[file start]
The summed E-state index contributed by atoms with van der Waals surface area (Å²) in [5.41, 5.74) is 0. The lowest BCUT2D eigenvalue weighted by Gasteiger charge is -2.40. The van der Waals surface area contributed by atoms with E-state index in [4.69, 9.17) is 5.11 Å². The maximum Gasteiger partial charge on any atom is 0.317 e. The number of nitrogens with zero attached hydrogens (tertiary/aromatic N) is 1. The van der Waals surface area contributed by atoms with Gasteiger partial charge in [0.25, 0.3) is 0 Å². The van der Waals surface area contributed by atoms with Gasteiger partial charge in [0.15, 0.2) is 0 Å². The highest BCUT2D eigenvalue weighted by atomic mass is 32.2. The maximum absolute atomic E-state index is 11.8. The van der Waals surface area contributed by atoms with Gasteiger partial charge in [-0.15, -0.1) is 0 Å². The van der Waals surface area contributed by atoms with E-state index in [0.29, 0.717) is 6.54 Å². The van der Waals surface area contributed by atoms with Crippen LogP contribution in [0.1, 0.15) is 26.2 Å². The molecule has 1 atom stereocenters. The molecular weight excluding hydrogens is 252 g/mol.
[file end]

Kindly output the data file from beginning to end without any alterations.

The summed E-state index contributed by atoms with van der Waals surface area (Å²) in [5.41, 5.74) is 0. The lowest BCUT2D eigenvalue weighted by Gasteiger charge is -2.40. The van der Waals surface area contributed by atoms with E-state index in [4.69, 9.17) is 5.11 Å². The maximum Gasteiger partial charge on any atom is 0.317 e. The number of nitrogens with zero attached hydrogens (tertiary/aromatic N) is 1. The van der Waals surface area contributed by atoms with Gasteiger partial charge in [0.25, 0.3) is 0 Å². The van der Waals surface area contributed by atoms with Gasteiger partial charge in [0.15, 0.2) is 0 Å². The highest BCUT2D eigenvalue weighted by atomic mass is 32.2. The maximum absolute atomic E-state index is 11.8. The van der Waals surface area contributed by atoms with Gasteiger partial charge in [-0.15, -0.1) is 0 Å². The van der Waals surface area contributed by atoms with E-state index in [0.29, 0.717) is 6.54 Å². The van der Waals surface area contributed by atoms with Crippen LogP contribution in [0.1, 0.15) is 26.2 Å². The molecule has 1 atom stereocenters. The molecular weight excluding hydrogens is 252 g/mol.